Another thing to consider is, although we all love to read clinical trials that show acupuncture’s effectiveness, these trials are – for the most part – seriously flawed in their design. As I mentioned in my last post for AcuTake, there is no valid placebo for acupuncture, so the there is no real control group.

Sally Waterhouse Acupuncture
Reply

Hi Robbie

I’ve really enjoyed reading your take on this. I have to admit that I am an acupuncturist who strives to provide my patients with an explanation that they will be able to understand. Unfortunately for us as soon as the words ‘Qi’ or ‘essence’ are used a lot of people loose faith – and I say that with great hesitance as I also know that on the opposite side of the spectrum there are those that dedicate time and energy into understanding the concepts of TCM. For me personally there is a simple way of looking at it. Acupuncture is a science. If you look back to the ancient texts you will see that the ‘theories’ of Chinese medicine were developed using careful monitoring and observation of the results of testing hypothesis which in turn had been developed using experimental approaches derived by eastern medicine doctors and based upon their own reasoning and experience…. Not so different from today’s way of developing new forms of medicine hay?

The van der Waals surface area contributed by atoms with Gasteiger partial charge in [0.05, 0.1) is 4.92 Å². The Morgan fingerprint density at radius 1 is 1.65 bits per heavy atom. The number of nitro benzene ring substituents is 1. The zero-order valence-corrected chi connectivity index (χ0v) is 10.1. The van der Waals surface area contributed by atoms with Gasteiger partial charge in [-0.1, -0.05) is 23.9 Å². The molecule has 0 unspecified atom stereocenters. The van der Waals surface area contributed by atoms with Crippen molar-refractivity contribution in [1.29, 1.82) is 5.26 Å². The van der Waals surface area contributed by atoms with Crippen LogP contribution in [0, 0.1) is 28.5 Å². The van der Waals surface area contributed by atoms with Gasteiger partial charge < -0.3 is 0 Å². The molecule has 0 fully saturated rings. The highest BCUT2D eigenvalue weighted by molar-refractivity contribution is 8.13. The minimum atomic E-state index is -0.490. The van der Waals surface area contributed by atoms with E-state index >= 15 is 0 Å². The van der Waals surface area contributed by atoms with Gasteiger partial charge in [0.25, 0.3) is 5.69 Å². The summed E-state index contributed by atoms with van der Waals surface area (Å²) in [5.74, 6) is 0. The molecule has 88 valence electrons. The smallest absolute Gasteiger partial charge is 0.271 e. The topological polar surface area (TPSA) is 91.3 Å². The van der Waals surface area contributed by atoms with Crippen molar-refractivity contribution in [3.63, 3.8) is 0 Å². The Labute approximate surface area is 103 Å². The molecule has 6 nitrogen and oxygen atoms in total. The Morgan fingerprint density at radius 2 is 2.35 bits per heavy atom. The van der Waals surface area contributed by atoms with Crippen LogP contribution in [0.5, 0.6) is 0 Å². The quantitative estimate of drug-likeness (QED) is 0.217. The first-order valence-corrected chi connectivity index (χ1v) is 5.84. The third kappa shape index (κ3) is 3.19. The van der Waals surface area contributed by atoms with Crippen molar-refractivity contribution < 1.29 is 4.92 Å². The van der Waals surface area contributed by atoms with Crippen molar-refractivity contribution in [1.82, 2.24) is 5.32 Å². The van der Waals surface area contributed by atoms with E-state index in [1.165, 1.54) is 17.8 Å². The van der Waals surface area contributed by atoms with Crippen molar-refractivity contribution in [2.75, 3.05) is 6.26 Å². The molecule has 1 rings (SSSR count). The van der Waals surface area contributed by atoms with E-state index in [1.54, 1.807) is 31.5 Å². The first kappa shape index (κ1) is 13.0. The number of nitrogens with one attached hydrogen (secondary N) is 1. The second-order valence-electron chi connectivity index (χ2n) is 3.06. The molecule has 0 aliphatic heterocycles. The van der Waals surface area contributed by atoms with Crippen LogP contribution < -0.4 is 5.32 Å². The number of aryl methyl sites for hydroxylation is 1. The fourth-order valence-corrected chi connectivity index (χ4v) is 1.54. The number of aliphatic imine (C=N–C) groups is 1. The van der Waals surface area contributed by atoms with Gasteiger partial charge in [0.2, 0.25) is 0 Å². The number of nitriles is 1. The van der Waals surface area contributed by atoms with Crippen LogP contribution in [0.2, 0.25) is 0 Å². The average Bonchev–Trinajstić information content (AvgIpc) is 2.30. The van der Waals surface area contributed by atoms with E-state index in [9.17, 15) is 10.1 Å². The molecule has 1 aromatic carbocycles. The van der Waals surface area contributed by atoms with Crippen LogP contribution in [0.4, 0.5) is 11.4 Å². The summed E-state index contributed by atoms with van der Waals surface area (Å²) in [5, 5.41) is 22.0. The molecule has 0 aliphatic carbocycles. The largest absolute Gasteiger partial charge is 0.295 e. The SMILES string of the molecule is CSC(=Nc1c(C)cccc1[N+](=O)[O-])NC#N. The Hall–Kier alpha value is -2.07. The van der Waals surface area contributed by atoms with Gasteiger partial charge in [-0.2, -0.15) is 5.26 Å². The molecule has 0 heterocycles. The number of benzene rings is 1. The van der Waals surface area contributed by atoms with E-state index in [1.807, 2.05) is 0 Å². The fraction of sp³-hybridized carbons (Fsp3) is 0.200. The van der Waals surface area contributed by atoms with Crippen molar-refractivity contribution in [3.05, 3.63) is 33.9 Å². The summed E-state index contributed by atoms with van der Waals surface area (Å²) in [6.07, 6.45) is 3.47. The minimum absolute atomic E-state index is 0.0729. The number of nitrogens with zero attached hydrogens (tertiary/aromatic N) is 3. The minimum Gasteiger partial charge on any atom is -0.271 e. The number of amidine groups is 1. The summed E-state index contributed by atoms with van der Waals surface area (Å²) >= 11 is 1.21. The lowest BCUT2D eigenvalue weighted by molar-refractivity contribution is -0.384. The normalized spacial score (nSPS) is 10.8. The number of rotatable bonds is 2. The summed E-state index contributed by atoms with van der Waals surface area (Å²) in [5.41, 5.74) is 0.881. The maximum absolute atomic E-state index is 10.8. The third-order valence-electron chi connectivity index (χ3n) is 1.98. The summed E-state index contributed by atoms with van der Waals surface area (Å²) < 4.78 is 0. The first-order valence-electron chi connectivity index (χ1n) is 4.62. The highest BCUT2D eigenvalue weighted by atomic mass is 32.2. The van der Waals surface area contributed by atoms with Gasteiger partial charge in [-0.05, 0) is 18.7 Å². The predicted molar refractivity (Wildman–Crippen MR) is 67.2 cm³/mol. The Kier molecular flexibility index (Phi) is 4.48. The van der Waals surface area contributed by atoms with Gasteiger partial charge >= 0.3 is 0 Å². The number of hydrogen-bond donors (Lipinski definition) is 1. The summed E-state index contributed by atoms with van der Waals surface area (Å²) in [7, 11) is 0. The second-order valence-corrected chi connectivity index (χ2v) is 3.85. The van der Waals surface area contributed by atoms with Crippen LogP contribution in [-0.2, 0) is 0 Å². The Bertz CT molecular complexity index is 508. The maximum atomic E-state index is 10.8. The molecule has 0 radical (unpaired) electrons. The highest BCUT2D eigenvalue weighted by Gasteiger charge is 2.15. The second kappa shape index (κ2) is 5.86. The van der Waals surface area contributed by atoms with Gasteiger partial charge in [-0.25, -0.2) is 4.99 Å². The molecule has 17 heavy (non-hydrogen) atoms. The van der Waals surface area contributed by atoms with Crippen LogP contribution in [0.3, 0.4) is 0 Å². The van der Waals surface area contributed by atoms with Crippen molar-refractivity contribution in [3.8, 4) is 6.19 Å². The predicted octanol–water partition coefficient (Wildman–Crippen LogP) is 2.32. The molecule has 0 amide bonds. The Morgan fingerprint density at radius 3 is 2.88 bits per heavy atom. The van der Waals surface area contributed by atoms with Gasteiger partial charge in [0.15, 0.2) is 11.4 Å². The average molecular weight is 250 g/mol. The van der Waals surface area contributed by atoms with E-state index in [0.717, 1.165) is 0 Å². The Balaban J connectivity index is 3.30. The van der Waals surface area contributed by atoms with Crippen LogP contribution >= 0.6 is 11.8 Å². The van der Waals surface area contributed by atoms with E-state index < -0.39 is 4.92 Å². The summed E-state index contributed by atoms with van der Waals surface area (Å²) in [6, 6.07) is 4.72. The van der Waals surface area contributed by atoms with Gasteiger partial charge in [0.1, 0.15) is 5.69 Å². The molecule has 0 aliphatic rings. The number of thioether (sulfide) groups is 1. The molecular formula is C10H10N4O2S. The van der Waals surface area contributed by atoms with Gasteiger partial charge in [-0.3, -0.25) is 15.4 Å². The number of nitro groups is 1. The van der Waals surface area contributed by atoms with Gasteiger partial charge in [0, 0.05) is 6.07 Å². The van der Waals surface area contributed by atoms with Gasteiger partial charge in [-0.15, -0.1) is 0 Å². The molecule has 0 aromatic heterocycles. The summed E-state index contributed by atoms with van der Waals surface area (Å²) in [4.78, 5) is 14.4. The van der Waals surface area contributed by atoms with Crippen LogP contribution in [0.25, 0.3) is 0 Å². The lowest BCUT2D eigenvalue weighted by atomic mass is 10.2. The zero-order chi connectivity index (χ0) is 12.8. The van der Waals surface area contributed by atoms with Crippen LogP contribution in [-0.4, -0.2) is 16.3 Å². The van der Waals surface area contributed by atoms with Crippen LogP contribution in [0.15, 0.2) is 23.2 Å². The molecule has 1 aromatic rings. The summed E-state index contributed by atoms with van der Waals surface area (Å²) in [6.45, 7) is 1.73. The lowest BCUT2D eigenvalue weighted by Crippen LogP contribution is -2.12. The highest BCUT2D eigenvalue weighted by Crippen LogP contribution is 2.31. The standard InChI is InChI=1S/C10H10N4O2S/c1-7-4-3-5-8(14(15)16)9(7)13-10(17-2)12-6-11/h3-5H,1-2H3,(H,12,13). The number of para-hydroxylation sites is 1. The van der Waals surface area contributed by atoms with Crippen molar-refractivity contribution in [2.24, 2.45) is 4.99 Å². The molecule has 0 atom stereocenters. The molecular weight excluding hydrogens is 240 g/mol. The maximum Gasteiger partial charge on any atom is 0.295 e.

The thing that has made it hard to identify acupuncture as a ‘scientific’ form of medicine in western terms is that chemicals are not involved (and chemicals basically define western medicine), but new research suggests that acupuncture can trigger the release of endorphins/serotonin (chemicals) so hopefully we are on our way to a greater level of recognition within the world of western medicine. Fingers crossed.